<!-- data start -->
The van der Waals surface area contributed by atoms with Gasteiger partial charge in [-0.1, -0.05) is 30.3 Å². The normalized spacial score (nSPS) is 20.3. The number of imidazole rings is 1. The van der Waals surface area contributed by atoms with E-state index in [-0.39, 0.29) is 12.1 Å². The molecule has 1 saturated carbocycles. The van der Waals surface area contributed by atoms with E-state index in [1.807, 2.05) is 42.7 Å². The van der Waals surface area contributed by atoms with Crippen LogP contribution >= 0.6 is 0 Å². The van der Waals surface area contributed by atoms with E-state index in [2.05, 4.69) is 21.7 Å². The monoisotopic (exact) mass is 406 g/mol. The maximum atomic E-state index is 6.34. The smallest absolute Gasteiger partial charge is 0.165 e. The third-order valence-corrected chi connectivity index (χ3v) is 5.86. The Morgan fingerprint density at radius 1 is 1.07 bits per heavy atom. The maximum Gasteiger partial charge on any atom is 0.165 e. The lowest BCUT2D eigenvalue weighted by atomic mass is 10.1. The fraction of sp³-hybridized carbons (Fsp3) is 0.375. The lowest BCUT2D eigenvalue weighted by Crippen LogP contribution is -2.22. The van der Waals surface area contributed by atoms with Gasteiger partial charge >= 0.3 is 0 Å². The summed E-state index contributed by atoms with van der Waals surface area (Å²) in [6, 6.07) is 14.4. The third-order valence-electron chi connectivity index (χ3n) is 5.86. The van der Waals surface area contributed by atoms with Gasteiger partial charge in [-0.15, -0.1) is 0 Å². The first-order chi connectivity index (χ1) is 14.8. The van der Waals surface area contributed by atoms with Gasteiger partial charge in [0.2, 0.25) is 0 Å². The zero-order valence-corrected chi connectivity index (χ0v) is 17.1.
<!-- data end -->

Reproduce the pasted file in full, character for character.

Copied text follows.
The van der Waals surface area contributed by atoms with Gasteiger partial charge in [-0.1, -0.05) is 30.3 Å². The normalized spacial score (nSPS) is 20.3. The number of imidazole rings is 1. The van der Waals surface area contributed by atoms with E-state index in [-0.39, 0.29) is 12.1 Å². The molecule has 1 saturated carbocycles. The van der Waals surface area contributed by atoms with E-state index in [1.807, 2.05) is 42.7 Å². The van der Waals surface area contributed by atoms with Crippen LogP contribution >= 0.6 is 0 Å². The van der Waals surface area contributed by atoms with E-state index in [2.05, 4.69) is 21.7 Å². The monoisotopic (exact) mass is 406 g/mol. The maximum atomic E-state index is 6.34. The smallest absolute Gasteiger partial charge is 0.165 e. The third-order valence-corrected chi connectivity index (χ3v) is 5.86. The Morgan fingerprint density at radius 1 is 1.07 bits per heavy atom. The maximum Gasteiger partial charge on any atom is 0.165 e. The lowest BCUT2D eigenvalue weighted by atomic mass is 10.1. The fraction of sp³-hybridized carbons (Fsp3) is 0.375. The lowest BCUT2D eigenvalue weighted by Crippen LogP contribution is -2.22. The van der Waals surface area contributed by atoms with Gasteiger partial charge >= 0.3 is 0 Å². The summed E-state index contributed by atoms with van der Waals surface area (Å²) in [6, 6.07) is 14.4. The third-order valence-electron chi connectivity index (χ3n) is 5.86. The van der Waals surface area contributed by atoms with Gasteiger partial charge in [-0.15, -0.1) is 0 Å². The first-order chi connectivity index (χ1) is 14.8. The van der Waals surface area contributed by atoms with Gasteiger partial charge in [0.2, 0.25) is 0 Å². The zero-order valence-corrected chi connectivity index (χ0v) is 17.1.